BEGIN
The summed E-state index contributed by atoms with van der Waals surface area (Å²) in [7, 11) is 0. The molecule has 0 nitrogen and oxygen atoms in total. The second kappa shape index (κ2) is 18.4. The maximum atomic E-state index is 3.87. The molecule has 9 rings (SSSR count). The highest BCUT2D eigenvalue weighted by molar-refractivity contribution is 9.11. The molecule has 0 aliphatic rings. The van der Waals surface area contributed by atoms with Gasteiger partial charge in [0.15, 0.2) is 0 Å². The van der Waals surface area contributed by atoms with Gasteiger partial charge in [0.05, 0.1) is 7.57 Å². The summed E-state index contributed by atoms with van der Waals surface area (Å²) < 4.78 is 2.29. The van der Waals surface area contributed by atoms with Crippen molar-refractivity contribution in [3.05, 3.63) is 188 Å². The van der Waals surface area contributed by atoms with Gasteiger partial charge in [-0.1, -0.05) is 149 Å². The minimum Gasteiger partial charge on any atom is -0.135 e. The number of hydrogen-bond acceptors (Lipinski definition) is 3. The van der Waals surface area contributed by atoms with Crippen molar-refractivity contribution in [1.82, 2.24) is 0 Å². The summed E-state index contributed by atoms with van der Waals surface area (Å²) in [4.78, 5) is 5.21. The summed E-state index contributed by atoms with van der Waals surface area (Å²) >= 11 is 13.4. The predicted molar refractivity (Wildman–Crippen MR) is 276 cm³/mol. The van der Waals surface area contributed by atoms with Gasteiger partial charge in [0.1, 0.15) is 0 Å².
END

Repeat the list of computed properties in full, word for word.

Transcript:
The summed E-state index contributed by atoms with van der Waals surface area (Å²) in [7, 11) is 0. The molecule has 0 nitrogen and oxygen atoms in total. The second kappa shape index (κ2) is 18.4. The maximum atomic E-state index is 3.87. The molecule has 9 rings (SSSR count). The highest BCUT2D eigenvalue weighted by molar-refractivity contribution is 9.11. The molecule has 0 aliphatic rings. The van der Waals surface area contributed by atoms with Gasteiger partial charge in [0.15, 0.2) is 0 Å². The van der Waals surface area contributed by atoms with Gasteiger partial charge in [0.05, 0.1) is 7.57 Å². The summed E-state index contributed by atoms with van der Waals surface area (Å²) < 4.78 is 2.29. The van der Waals surface area contributed by atoms with Crippen molar-refractivity contribution in [3.05, 3.63) is 188 Å². The van der Waals surface area contributed by atoms with Gasteiger partial charge in [-0.1, -0.05) is 149 Å². The minimum Gasteiger partial charge on any atom is -0.135 e. The number of hydrogen-bond acceptors (Lipinski definition) is 3. The van der Waals surface area contributed by atoms with Crippen molar-refractivity contribution in [1.82, 2.24) is 0 Å². The summed E-state index contributed by atoms with van der Waals surface area (Å²) in [4.78, 5) is 5.21. The summed E-state index contributed by atoms with van der Waals surface area (Å²) >= 11 is 13.4. The predicted molar refractivity (Wildman–Crippen MR) is 276 cm³/mol. The van der Waals surface area contributed by atoms with Gasteiger partial charge in [0.1, 0.15) is 0 Å².